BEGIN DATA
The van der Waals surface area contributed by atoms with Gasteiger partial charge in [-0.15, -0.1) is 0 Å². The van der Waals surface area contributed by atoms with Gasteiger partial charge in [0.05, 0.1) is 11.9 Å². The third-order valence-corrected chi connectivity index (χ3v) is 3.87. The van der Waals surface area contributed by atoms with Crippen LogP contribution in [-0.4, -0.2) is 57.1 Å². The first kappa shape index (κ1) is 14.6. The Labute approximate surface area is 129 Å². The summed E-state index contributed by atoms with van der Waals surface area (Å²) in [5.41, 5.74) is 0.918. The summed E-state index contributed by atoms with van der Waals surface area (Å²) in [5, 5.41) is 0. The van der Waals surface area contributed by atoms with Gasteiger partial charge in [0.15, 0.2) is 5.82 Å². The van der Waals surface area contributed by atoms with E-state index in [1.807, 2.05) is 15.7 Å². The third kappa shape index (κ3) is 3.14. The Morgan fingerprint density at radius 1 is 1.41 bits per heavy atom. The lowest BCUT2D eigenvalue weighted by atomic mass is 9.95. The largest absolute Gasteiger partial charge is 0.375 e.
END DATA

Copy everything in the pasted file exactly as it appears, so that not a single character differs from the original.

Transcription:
The van der Waals surface area contributed by atoms with Gasteiger partial charge in [-0.15, -0.1) is 0 Å². The van der Waals surface area contributed by atoms with Gasteiger partial charge in [0.05, 0.1) is 11.9 Å². The third-order valence-corrected chi connectivity index (χ3v) is 3.87. The van der Waals surface area contributed by atoms with Crippen LogP contribution in [-0.4, -0.2) is 57.1 Å². The first kappa shape index (κ1) is 14.6. The Labute approximate surface area is 129 Å². The summed E-state index contributed by atoms with van der Waals surface area (Å²) in [5.41, 5.74) is 0.918. The summed E-state index contributed by atoms with van der Waals surface area (Å²) in [5, 5.41) is 0. The van der Waals surface area contributed by atoms with Gasteiger partial charge in [0.15, 0.2) is 5.82 Å². The van der Waals surface area contributed by atoms with E-state index in [1.807, 2.05) is 15.7 Å². The third kappa shape index (κ3) is 3.14. The Morgan fingerprint density at radius 1 is 1.41 bits per heavy atom. The lowest BCUT2D eigenvalue weighted by atomic mass is 9.95. The largest absolute Gasteiger partial charge is 0.375 e.